Danielle Blacklock, who was recently appointed director of NOAA’s Office of Aquaculture, talks to The Fish Site about how to ensure the US develops a sustainable offshore aquaculture sector, what the country can learn from other nations and how the sector is coping with COVID-19.
What inspired you to join the aquaculture sector?
In one way or another I have been involved with the aquaculture sector for over a decade. I worked as a professional cook as a way to put myself through school and I was drawn by the idea of growing something – raising a product tide to table. Working in aquaculture allows me to support several things I am passionate about, including coastal economies, increasing domestic seafood and feeding our communities.
Has US marine aquaculture – and attitudes to it, both from the public and from the government – evolved much during your time at NOAA?
Yes, marine aquaculture and attitudes toward it continue to change as research, best-management practices and awareness shape the industry. It is no secret that the global human population is rising, but the global abundance of wild fish is not. NOAA Fisheries and its partners have made good progress in ending overfishing in the United States, but wild-fish harvests cannot meet current seafood demands. We are seeing a growing sense of urgency and optimism around aquaculture and its potential to sustainably meet this growing demand while also supplying economic opportunities.
What are your key responsibilities in your new role at NOAA?
As director of the Office of Aquaculture, I oversee the aquaculture component of NOAA’s sustainable seafood portfolio. Working with our staff and stakeholders, I am leading the development of a strategic vision to foster a strong marine-aquaculture industry in the United States. Key to these efforts are increasing permit efficiency, improving public perceptions and supporting research to address industry barriers.
Are there any particular species or production systems that you are hoping to encourage?
I am excited to see the wide array of production systems and species being explored by aquaculture producers. We are going to need seafood produced from a range of technologies: wild harvest, net pens, mussels on a line and recirculating facilities, sometimes in combination. The next decade will be interesting as new technologies continue to be tested at commercial scale, advancing our production potential and sustainability.
Can the US learn from the experience of other countries?
As part of an NOAA leadership programme I was able to join the Food and Agriculture Organization of the United Nations (FAO) aquaculture branch as a visiting scholar. During my six months at FAO I had two focus areas: first, to work on the development of Global Sustainable Aquaculture Guidelines, and second, exploring other nation’s marine-aquaculture governance systems and policies. Through this work I learned more about other nations’ approaches to industry management and I am now bringing back these new perspectives to the US.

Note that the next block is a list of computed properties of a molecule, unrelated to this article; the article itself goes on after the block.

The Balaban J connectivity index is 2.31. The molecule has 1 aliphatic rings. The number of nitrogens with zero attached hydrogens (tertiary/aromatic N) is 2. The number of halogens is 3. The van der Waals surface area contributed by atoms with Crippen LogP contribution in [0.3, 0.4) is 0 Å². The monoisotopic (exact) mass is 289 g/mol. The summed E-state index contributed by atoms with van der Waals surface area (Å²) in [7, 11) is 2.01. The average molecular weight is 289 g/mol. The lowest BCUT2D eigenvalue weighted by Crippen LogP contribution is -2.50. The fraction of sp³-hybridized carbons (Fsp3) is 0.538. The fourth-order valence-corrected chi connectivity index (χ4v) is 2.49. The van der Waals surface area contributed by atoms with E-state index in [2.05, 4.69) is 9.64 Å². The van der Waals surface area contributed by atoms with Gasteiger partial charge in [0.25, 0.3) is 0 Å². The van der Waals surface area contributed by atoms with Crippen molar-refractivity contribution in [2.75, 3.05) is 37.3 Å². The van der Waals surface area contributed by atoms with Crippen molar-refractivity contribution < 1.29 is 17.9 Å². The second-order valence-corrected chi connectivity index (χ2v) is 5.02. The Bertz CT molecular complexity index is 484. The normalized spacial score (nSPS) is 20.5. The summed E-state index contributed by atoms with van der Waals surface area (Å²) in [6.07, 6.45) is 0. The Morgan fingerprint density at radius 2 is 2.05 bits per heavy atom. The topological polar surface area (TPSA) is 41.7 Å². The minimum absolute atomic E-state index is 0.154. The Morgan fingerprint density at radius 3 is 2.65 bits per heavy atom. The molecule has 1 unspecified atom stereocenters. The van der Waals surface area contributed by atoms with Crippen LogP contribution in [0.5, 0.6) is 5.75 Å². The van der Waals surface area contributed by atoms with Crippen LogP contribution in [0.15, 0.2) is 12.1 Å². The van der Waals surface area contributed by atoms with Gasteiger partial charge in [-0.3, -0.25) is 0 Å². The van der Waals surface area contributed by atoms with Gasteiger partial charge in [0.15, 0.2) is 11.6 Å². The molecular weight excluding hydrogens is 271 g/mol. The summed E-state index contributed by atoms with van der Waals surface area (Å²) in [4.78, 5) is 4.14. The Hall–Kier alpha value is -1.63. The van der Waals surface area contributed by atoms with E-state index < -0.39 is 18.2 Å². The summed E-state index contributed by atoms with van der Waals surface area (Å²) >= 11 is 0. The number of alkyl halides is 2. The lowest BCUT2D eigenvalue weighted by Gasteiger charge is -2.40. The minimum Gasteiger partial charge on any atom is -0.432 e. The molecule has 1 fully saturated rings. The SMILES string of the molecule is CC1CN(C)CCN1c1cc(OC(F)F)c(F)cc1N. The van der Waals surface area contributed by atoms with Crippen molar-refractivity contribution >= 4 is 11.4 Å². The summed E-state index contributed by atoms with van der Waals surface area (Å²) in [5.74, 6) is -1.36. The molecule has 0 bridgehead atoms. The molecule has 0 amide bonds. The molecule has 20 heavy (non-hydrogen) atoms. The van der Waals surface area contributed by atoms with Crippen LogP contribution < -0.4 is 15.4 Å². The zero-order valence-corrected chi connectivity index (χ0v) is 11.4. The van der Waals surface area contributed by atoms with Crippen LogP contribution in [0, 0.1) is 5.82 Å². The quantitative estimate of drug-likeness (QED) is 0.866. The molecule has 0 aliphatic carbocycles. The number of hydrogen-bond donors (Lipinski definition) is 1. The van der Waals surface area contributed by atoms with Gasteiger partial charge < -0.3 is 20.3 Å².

Did you come across some projects or methods that you can apply to the US?
During my time at FAO it was clear that intentional and strategic use of ocean space is paramount. The concepts of appropriate siting and area- or basin-wide management are not new to the United States. However, it was fascinating to see how ingrained into the legal fabric the use of space is in other nations. Many of the top marine-aquaculture producing countries have a deliberate use of space outlined in their laws or regulations. In the past few years, NOAA’s NCCOS [National Centers for Coastal Ocean Science] team has dramatically increased our ability to understand ocean neighbourhoods and to engage in multi-sector planning. With their siting tools OceanReports and the AquaMapper, we can better explore area-wide management and increase intentional use of space here in the US. Stakeholders – including seafood farmers, commercial fishermen, coastal managers and regulators, and environmental organisations – can now minimise user conflicts and ensure sustainable aquaculture development. Using spatial analysis and the data sets contained in these tools, a user can query a sea of data and examine current area uses, vessel traffic and even sensitive habitats.
Is there anyone in the aquaculture sector that you’ve found particularly inspirational?
I find aquaculture farmers to be inspirational. In the US the public has a sentimental reaction when they think of the heartland and agricultural farming. They think of hard-working folks that battle the elements and long days to feed their neighbours. Aquaculture farmers are no different. They work at all hours in all conditions, with weathered hands flipping oyster cages, plucking fresh kelp from their lines and tending net pens. These aquaculture producers are also committed stewards of the environment, managing their farms with sustainability in mind. Their stewardship and the care that goes into keeping their crop as well as their businesses alive – that’s inspiring to me.
Have you encountered any gender-related obstacles to your own success in the sector?
This is a difficult question. I think that most women, including myself, have either witnessed or experienced some level of gender-related challenges professionally. There is, however, a strong cadre of women in ocean science and natural-resource management. I think the dynamic is different today than it was perhaps 30 years ago. This is in part because of agency commitments to equality, but also a lot of credit is due to the women that came before us, those who challenged the status quo. Today, at NOAA there is a strong culture of prevention and awareness. Our leaders are committed to a culture of safety and equality for all.
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